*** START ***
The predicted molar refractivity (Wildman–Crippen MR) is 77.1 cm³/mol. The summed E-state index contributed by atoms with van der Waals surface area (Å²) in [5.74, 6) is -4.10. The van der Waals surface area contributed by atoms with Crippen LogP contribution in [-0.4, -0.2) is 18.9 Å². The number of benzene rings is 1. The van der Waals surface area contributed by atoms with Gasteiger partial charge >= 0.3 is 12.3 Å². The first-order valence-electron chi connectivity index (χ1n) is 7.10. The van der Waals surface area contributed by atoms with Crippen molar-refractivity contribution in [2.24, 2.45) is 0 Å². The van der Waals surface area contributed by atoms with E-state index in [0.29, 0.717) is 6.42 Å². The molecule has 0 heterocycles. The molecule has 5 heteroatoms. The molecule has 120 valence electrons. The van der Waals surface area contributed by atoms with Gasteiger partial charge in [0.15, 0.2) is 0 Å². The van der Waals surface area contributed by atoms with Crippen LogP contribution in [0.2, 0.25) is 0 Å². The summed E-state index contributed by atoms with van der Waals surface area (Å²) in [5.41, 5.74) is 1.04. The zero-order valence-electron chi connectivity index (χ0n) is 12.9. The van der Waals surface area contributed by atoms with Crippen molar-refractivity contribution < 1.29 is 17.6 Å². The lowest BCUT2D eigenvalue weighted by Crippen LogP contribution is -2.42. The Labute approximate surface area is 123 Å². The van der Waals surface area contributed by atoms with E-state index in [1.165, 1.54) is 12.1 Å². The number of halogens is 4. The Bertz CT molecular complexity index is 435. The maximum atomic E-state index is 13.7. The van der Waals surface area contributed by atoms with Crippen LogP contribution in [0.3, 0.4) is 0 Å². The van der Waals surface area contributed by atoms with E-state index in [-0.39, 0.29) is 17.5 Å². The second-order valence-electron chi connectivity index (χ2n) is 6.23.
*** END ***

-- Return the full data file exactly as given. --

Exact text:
The predicted molar refractivity (Wildman–Crippen MR) is 77.1 cm³/mol. The summed E-state index contributed by atoms with van der Waals surface area (Å²) in [5.74, 6) is -4.10. The van der Waals surface area contributed by atoms with Crippen LogP contribution in [-0.4, -0.2) is 18.9 Å². The number of benzene rings is 1. The van der Waals surface area contributed by atoms with Gasteiger partial charge >= 0.3 is 12.3 Å². The first-order valence-electron chi connectivity index (χ1n) is 7.10. The van der Waals surface area contributed by atoms with Crippen molar-refractivity contribution in [2.24, 2.45) is 0 Å². The van der Waals surface area contributed by atoms with E-state index in [0.29, 0.717) is 6.42 Å². The molecule has 0 heterocycles. The molecule has 5 heteroatoms. The molecule has 120 valence electrons. The van der Waals surface area contributed by atoms with Gasteiger partial charge in [0.15, 0.2) is 0 Å². The van der Waals surface area contributed by atoms with Crippen LogP contribution in [0.2, 0.25) is 0 Å². The summed E-state index contributed by atoms with van der Waals surface area (Å²) in [5.41, 5.74) is 1.04. The zero-order valence-electron chi connectivity index (χ0n) is 12.9. The van der Waals surface area contributed by atoms with Crippen molar-refractivity contribution < 1.29 is 17.6 Å². The lowest BCUT2D eigenvalue weighted by Crippen LogP contribution is -2.42. The Labute approximate surface area is 123 Å². The van der Waals surface area contributed by atoms with E-state index in [1.165, 1.54) is 12.1 Å². The number of halogens is 4. The Bertz CT molecular complexity index is 435. The maximum atomic E-state index is 13.7. The van der Waals surface area contributed by atoms with Crippen LogP contribution in [0.3, 0.4) is 0 Å². The van der Waals surface area contributed by atoms with E-state index in [-0.39, 0.29) is 17.5 Å². The second-order valence-electron chi connectivity index (χ2n) is 6.23.